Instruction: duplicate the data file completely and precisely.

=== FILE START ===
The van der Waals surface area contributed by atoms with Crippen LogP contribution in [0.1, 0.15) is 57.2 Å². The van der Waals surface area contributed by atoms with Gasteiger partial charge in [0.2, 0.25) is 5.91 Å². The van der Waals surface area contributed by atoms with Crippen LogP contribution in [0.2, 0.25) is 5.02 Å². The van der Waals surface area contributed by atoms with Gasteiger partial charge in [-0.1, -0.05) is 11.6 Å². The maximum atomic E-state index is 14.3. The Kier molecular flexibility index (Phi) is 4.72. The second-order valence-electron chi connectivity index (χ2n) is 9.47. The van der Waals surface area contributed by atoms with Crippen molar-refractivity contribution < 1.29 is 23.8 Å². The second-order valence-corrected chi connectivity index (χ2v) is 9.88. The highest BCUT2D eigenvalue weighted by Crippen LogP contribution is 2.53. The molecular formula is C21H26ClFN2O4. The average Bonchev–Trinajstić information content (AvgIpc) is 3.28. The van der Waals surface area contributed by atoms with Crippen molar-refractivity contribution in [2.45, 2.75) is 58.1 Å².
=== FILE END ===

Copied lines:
The van der Waals surface area contributed by atoms with Crippen LogP contribution in [0.1, 0.15) is 57.2 Å². The van der Waals surface area contributed by atoms with Gasteiger partial charge in [0.2, 0.25) is 5.91 Å². The van der Waals surface area contributed by atoms with Crippen LogP contribution in [0.2, 0.25) is 5.02 Å². The van der Waals surface area contributed by atoms with Gasteiger partial charge in [-0.1, -0.05) is 11.6 Å². The maximum atomic E-state index is 14.3. The Kier molecular flexibility index (Phi) is 4.72. The second-order valence-electron chi connectivity index (χ2n) is 9.47. The van der Waals surface area contributed by atoms with Crippen molar-refractivity contribution < 1.29 is 23.8 Å². The second-order valence-corrected chi connectivity index (χ2v) is 9.88. The highest BCUT2D eigenvalue weighted by Crippen LogP contribution is 2.53. The molecular formula is C21H26ClFN2O4. The average Bonchev–Trinajstić information content (AvgIpc) is 3.28. The van der Waals surface area contributed by atoms with Crippen molar-refractivity contribution in [2.45, 2.75) is 58.1 Å².